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6 Essential Skills Board Members Should Master

board members talking, hoa, community association

If you’ve chosen to dedicate valuable time to serving as a board member, giving the job your best effort may require you to refine certain skills or learn new ones. But between your limited time, big buzzwords and best practices, it can be hard to figure out exactly which skills you should cultivate to make an impact in your community. To find out which ones are most important to master, we reached out to our leaders from across globe to identify the most essential skills board members need in order to be successful. Read their responses below.


  1. Staying Patient

“Board members need to be patient in order to take the time to learn and understand how and why things work the way they do in homeowners’ associations. Laws, whether on a local, state, or federal level heavily impact our daily interactions with homeowners and the board members serving them. A strong understanding of these laws, the community’s governing documents, and the management company’s inner workings will better equip a board member to respond to a homeowner’s requests, questions, and comments.” 


Melissa Merritt-Darden, CMCA®, AMS®, PCAM®
Vice President


  1. Maintaining Objectivity

“I believe the most important skill for a board member to possess is objectivity. You need to look at all positions and then select the path that provides the greatest good for all members of the association. This may not be the path that benefits you the most, but benefits the group. We call this the ‘no personal agenda’ approach to being a board member.”

Jesse Dubuque, CMCA®
Director of Client Development


  1. Learning to Listen

“Having good listening skills truly allows a board member to hear the message of the person addressing the board, regardless of the manner in which the message is delivered. This allows the board member to focus on the business of the association, rather than get distracted by any indecent or unprofessional personal agendas and/or attacks from homeowners or worse yet, other board members.”

Lance Govang, CMCA®, AMS®, PCAM®


  1. Communicating Effectively

“Communication is at the heart of everything we do. It is the key to life, work and relationships. Without effective communication, a message can lead to error, misunderstanding, frustration, or even disaster by being misinterpreted or poorly delivered. When everyone takes the time to effectively communicate, the relationship between the board, residents, vendors and the manager will strengthen and elevate the levels of mutual understanding and cooperation in successfully reaching the community’s vision and goals. When a board properly communicates with their community manager, it will only make their job easier in leading and representing their community.”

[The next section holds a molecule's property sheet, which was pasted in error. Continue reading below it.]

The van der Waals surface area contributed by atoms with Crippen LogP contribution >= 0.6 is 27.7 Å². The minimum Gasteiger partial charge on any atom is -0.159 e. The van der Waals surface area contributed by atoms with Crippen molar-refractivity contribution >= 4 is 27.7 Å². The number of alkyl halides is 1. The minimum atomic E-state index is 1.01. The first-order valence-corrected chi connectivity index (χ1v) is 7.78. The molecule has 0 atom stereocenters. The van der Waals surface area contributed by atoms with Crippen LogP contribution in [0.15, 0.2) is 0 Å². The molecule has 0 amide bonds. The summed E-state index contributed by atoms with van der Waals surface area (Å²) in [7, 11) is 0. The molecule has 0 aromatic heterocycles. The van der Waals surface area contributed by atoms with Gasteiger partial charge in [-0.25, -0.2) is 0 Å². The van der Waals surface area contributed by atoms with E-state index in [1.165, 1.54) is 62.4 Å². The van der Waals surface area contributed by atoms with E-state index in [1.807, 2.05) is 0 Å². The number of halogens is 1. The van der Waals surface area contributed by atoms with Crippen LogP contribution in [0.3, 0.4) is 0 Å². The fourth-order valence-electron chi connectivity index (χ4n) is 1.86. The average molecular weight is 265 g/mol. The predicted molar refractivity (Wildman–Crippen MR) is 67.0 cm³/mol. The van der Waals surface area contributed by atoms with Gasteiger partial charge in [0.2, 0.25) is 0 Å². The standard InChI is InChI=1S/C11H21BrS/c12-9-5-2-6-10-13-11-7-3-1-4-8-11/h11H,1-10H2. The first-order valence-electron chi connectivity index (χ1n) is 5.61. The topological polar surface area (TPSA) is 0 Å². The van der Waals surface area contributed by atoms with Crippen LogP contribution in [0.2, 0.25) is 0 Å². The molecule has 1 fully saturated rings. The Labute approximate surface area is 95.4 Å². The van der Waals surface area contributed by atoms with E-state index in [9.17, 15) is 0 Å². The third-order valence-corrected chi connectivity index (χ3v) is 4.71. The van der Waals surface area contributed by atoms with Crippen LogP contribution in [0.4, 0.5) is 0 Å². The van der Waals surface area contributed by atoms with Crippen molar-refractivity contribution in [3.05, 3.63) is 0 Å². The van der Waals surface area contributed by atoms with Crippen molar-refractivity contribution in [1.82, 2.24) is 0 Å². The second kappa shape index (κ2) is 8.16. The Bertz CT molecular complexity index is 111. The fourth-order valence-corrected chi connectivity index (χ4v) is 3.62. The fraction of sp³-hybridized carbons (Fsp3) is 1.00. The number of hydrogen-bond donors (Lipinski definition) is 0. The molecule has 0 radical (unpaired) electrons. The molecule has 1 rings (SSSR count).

Erica Horndasch
Director of Business Development


“Communication as a board member happens daily in written form, verbally, and in person at board meetings. So, I’d say communication is an essential skill for community leaders to hone. Being able to effectively communicate what you want to see accomplished and what your goals are as a board member help to effectively guide progress and explain outcomes. Also, being able to communicate with residents, even when it might be something they don't want to hear, is important because as a board member your ability to clearly communicate and be transparent with the membership helps build trust.”

Marc Rodriguez, LCAM, CMCA, AMS


  1. Becoming Proactive

“It’s important to be informed rather than reactive, and assigning blame or fault to one particular party without having all necessary information available. Always take the time to gather all the facts pertaining to the situation to make an informed decision on how to best resolve the concern. ”  

Jessica Bakken
Business Development


  1. Understanding Their Duties

“One of the most essential concepts a board member should and must master immediately, is the concept that the journey they’ve just embarked upon is not just one of a ’neighborly‘ nature; it’s a true business that must be run effectively, efficiently, and within their scope of authority. As passionate volunteers, individuals with the heart to serve give of their time on community boards and often take on this role with a lack of understanding for exactly what is expected or, worse, allowed. A board manages the community. The board’s authority to act on behalf of the association is not, however, unlimited. The governing documents—and sometimes the law—grant the board the authority and obligation to act, and in some cases, they can restrict the board’s ability to act. In each case, it’s important to know your parameters as a board member. ” 

Sandra Vela Mora, CMCA®, AMS®, PCAM®
S enior Vice President
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